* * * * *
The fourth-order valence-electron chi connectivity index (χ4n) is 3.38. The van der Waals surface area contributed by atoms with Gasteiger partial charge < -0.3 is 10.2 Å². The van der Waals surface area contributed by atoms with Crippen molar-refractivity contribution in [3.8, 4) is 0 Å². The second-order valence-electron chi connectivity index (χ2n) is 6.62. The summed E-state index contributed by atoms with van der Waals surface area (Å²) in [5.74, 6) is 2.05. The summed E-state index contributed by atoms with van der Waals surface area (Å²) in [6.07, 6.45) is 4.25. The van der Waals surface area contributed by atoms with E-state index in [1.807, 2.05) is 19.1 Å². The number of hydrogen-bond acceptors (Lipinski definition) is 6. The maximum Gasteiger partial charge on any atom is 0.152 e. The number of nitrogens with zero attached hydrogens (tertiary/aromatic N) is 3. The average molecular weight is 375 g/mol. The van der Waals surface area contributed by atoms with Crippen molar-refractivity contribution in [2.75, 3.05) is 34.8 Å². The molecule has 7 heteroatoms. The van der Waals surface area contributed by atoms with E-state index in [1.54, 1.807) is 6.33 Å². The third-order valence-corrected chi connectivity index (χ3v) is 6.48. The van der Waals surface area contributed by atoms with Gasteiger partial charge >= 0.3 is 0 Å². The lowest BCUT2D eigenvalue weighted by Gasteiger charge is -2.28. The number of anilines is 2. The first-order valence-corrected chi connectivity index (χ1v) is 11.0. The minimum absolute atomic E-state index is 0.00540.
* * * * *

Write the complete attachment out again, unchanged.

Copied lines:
The fourth-order valence-electron chi connectivity index (χ4n) is 3.38. The van der Waals surface area contributed by atoms with Gasteiger partial charge < -0.3 is 10.2 Å². The van der Waals surface area contributed by atoms with Crippen molar-refractivity contribution in [3.8, 4) is 0 Å². The second-order valence-electron chi connectivity index (χ2n) is 6.62. The summed E-state index contributed by atoms with van der Waals surface area (Å²) in [5.74, 6) is 2.05. The summed E-state index contributed by atoms with van der Waals surface area (Å²) in [6.07, 6.45) is 4.25. The van der Waals surface area contributed by atoms with E-state index in [1.807, 2.05) is 19.1 Å². The number of hydrogen-bond acceptors (Lipinski definition) is 6. The maximum Gasteiger partial charge on any atom is 0.152 e. The number of nitrogens with zero attached hydrogens (tertiary/aromatic N) is 3. The average molecular weight is 375 g/mol. The van der Waals surface area contributed by atoms with Crippen molar-refractivity contribution in [2.75, 3.05) is 34.8 Å². The molecule has 7 heteroatoms. The van der Waals surface area contributed by atoms with E-state index in [1.54, 1.807) is 6.33 Å². The third-order valence-corrected chi connectivity index (χ3v) is 6.48. The van der Waals surface area contributed by atoms with Gasteiger partial charge >= 0.3 is 0 Å². The lowest BCUT2D eigenvalue weighted by Gasteiger charge is -2.28. The number of anilines is 2. The first-order valence-corrected chi connectivity index (χ1v) is 11.0. The minimum absolute atomic E-state index is 0.00540.